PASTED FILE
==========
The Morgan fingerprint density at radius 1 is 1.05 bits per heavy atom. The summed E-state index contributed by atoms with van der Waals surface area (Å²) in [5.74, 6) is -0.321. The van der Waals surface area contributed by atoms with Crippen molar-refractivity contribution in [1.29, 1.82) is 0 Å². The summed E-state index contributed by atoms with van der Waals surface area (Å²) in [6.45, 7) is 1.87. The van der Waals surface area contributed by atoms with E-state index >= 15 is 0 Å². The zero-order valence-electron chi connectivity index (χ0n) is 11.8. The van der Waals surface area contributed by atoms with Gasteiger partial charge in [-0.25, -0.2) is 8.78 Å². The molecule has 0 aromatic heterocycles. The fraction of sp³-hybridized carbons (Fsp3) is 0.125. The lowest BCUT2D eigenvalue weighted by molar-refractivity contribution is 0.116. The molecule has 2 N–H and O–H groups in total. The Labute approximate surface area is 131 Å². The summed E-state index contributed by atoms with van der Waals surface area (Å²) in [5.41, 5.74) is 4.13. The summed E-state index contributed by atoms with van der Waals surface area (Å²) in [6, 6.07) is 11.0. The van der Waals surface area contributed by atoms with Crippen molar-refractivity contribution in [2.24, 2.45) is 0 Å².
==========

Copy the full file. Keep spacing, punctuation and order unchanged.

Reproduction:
The Morgan fingerprint density at radius 1 is 1.05 bits per heavy atom. The summed E-state index contributed by atoms with van der Waals surface area (Å²) in [5.74, 6) is -0.321. The van der Waals surface area contributed by atoms with Crippen molar-refractivity contribution in [1.29, 1.82) is 0 Å². The summed E-state index contributed by atoms with van der Waals surface area (Å²) in [6.45, 7) is 1.87. The van der Waals surface area contributed by atoms with E-state index >= 15 is 0 Å². The zero-order valence-electron chi connectivity index (χ0n) is 11.8. The van der Waals surface area contributed by atoms with Gasteiger partial charge in [-0.25, -0.2) is 8.78 Å². The molecule has 0 aromatic heterocycles. The fraction of sp³-hybridized carbons (Fsp3) is 0.125. The lowest BCUT2D eigenvalue weighted by molar-refractivity contribution is 0.116. The molecule has 2 N–H and O–H groups in total. The Labute approximate surface area is 131 Å². The summed E-state index contributed by atoms with van der Waals surface area (Å²) in [5.41, 5.74) is 4.13. The summed E-state index contributed by atoms with van der Waals surface area (Å²) in [6, 6.07) is 11.0. The van der Waals surface area contributed by atoms with Crippen molar-refractivity contribution in [2.24, 2.45) is 0 Å².